Bush announces $17.4 billion auto bailout
By DAVID ROGERS & MIKE ALLEN | 12/19/08 9:37 AM EST
The plan includes taxpayer assistance for GM and Chrysler in return for radical restructuring.
President Bush stepped in Friday to keep America's auto industry afloat, announcing a $17.4 billion bailout for GM and Chrysler, with the terms of the loans requiring that the firms radically restructure and show they can become profitable soon.
"If we were to allow the free market to take its course now, it would almost certainly lead to disorderly bankruptcy," Bush said at the White House, in remarks carried live by the national broadcast networks. "In the midst of a financial crisis and a recession, allowing the U.S. auto industry to collapse is not a responsible course of action. The question is how we can best give it a chance to succeed."
Bush said that "bankruptcy now would lead to a disorderly liquidation of American auto companies."
"My economic advisers believe that such a collapse would deal an unacceptably painful blow to hardworking Americans far beyond the auto industry. It would worsen a weak job market and exacerbate the financial crisis," he said. "It could send our suffering economy into a deeper and longer recession."
The money will come from the Wall Street bailout passed by Congress, a reversal for the White House. President-elect Obama and Democrats had long advocated that course, and Bush had resisted it.
Of the total, $13.4 billion will be paid out in December and January, administration officials told reporters in a briefing. The last $4 billion is contingent on the second installment of the Wall Street bailout funds from Congress.
The government gets a stake in the company, and can call in the loans on March 31 if the firms cannot prove "viability" by then. The manufacturers do not have to be profitable immediately but have to be "profitable soon," a senior administration official said.
The structure largely follows the pattern of legislation that failed in Congress last week in the Senate because of Republican opposition. In stepping in as he is, Bush risks angering conservatives in his party but the administration felt it had no choice given the fragile state of the economy.
The president said holding back "would leave the next president to confront the demise of a major American industry in his first days of office.
"The more responsible option is to give the auto companies an incentive to restructure outside of bankruptcy and a brief window in which to do it," Bush said. "And that is why my administration worked with Congress on a bill to provide automakers with loans to stave off bankruptcy while they develop plans for viability. "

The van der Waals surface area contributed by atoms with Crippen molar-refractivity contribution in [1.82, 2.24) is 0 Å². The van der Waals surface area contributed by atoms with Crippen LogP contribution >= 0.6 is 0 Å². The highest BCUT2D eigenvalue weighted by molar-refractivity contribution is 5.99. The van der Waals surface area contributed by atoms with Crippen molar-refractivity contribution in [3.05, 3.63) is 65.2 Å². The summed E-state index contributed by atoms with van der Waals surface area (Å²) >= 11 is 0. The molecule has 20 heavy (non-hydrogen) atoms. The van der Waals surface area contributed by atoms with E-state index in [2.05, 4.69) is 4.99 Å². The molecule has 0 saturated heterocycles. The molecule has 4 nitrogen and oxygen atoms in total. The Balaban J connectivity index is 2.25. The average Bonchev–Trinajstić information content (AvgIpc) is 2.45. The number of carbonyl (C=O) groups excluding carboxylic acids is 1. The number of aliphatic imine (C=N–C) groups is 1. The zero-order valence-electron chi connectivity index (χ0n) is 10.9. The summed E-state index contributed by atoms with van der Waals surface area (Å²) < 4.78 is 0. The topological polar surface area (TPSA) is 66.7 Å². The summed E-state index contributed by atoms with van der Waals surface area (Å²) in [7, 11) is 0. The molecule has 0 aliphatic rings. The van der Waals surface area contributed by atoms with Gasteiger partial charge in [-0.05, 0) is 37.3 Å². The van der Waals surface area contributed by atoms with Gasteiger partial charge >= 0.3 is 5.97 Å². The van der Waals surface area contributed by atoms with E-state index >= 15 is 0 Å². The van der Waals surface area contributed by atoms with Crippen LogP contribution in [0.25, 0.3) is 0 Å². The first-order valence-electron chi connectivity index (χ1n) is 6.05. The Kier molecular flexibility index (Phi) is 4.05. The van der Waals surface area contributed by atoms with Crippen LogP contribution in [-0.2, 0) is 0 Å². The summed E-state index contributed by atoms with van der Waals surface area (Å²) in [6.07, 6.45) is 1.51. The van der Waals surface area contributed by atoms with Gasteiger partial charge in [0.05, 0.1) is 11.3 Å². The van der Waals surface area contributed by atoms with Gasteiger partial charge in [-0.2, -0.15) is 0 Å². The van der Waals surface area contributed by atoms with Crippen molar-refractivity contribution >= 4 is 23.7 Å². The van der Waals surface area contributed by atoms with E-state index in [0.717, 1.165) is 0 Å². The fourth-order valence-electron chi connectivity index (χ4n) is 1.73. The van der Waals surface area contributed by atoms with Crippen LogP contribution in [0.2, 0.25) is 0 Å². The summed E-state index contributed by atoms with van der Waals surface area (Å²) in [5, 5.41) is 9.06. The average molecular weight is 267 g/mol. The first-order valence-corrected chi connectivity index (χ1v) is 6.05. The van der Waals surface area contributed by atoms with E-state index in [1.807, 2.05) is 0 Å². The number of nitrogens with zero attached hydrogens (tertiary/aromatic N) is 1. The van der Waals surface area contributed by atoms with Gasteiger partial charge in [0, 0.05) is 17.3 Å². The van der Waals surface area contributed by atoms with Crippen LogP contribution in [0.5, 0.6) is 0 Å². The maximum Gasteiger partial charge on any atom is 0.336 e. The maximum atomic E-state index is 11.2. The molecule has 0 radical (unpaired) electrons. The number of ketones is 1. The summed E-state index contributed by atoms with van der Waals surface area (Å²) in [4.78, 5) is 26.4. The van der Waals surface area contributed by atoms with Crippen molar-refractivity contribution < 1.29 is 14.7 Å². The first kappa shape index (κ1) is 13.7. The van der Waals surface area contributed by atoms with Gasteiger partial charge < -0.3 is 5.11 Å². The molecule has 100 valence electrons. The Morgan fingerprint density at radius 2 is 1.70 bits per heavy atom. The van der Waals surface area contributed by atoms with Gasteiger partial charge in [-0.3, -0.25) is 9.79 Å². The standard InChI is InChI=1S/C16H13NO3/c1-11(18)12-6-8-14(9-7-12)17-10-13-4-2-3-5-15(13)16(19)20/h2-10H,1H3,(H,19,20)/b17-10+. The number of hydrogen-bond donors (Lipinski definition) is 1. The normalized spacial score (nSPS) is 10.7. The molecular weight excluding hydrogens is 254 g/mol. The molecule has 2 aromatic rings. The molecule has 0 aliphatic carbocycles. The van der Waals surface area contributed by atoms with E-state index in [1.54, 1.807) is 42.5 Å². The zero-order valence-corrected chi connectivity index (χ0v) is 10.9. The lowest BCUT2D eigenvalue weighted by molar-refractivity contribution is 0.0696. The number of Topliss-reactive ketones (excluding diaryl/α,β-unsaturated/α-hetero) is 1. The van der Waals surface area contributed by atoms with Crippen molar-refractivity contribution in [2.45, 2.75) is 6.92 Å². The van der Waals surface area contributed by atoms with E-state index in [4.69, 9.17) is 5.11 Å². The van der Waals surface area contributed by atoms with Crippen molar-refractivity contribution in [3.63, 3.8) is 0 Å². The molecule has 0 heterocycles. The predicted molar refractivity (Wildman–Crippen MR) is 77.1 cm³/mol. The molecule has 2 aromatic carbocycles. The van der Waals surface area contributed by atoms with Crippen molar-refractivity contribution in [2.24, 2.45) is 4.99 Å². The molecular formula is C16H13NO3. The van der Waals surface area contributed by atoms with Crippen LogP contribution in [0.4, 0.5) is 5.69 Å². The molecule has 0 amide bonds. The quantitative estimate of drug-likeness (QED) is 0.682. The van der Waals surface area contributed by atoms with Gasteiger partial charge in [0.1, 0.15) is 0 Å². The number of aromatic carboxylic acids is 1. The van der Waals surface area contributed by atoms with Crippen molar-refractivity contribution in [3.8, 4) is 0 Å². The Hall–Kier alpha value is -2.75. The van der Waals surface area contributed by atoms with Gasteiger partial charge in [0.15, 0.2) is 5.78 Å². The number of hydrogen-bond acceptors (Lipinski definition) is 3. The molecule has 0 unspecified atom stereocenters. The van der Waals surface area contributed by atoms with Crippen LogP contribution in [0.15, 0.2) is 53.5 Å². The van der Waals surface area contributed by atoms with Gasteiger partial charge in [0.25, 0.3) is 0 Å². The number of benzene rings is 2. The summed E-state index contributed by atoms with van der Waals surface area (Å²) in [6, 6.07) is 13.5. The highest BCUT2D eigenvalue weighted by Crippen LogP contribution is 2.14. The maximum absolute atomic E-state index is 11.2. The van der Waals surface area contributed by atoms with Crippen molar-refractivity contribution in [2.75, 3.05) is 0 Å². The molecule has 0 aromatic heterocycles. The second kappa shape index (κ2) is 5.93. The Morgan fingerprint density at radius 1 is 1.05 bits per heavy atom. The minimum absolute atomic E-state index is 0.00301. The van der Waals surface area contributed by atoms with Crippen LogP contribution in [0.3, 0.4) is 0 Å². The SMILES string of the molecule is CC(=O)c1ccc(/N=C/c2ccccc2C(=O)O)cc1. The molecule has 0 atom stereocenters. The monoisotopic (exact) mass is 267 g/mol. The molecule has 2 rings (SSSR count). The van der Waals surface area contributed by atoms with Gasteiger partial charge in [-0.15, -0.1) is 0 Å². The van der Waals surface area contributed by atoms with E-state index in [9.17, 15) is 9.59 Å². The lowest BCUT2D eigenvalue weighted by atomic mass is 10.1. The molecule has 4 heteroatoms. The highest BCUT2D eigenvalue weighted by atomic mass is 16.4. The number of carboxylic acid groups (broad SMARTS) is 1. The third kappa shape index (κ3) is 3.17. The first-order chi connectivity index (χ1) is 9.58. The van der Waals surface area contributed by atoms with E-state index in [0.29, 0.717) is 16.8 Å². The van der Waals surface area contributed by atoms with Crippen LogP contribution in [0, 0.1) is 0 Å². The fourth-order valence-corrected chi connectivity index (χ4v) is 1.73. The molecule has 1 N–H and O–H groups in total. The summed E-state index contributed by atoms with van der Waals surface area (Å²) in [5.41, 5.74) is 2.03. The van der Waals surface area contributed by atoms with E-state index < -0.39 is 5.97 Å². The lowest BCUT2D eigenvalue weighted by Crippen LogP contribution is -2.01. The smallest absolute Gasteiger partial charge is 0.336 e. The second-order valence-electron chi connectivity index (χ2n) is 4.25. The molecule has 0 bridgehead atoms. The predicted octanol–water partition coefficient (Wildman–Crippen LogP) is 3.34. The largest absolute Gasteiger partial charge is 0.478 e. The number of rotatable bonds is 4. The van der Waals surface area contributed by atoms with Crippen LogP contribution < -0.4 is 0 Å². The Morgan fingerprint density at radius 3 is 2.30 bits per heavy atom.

The announcement immediately affects GM and Chrysler, not Ford, administration officials said. Ford, which took a line of credit just before financing dried up, has said it does not need immediate federal assistant to stay in business.
Chrysler issued a statement thanking the administration but saying the terms will require "consideration."
Here are the details of the White House plan:
Fact Sheet: Financing Assistance to Facilitate the Restructuring of Automobile Manufacturers to Attain Financial Viability
Purpose: The terms and conditions of the financing provided by the Treasury Department will facilitate restructuring of our domestic auto industry, prevent disorderly bankruptcies during a time of economic difficulty, and protect the taxpayer by ensuring that only financially viable firms receive financing.
Amount: Auto manufacturers will be provided with $13.4 B in short-term financing from the TARP, with an additional $4 B available in February, contingent upon drawing down the second tranche of TARP funds.
Viability Requirement: The firms must use these funds to become financially viable. Taxpayers will not be asked to provide financing for firms that do not become viable. If the firms have not attained viability by March 31, 2009, the loan will be called and all funds returned to the Treasury.
Definition of Viability: A firm will only be deemed viable if it has a positive net present value, taking into account all current and future costs, and can fully repay the government loan.
Binding Terms and Conditions: The binding terms and conditions established by the Treasury will mirror those that were voted favorably by a majority of both Houses of Congress, including:
—Firms must provide warrants for non-voting stock.
—Firms must accept limits on executive compensation and eliminate perks such as corporate jets.
—Debt owed to the government would be senior to other debts, to the extent permitted by law.
—Firms must allow the government to examine their books and records.
—Firms must report and the government has the power to block any large transactions (> $100 M).
—Firms must comply with applicable Federal fuel efficiency and emissions requirements.
—Firms must not issue new dividends while they owe government debt.
Targets: The terms and conditions established by Treasury will include additional targets that were the subject of Congressional negotiations but did not come to a vote, including:
—Reduce debts by 2/3 via a debt for equity exchange.
—Make one-half of VEBA payments in the form of stock.
—Eliminate the jobs bank.
—Work rules that are competitive with transplant auto manufacturers by 12/31/09.
—Wages that are competitive with those of transplant auto manufacturers by 12/31/09.
These terms and conditions would be non-binding in the sense that negotiations can deviate from the quantitative targets above, providing that the firm reports the reasons for these deviations and makes the business case to achieve long-term viability in spite of the deviations.
In addition, the firm will be required to conclude new agreements with its other major stakeholders, including dealers and suppliers, by March 31, 2009.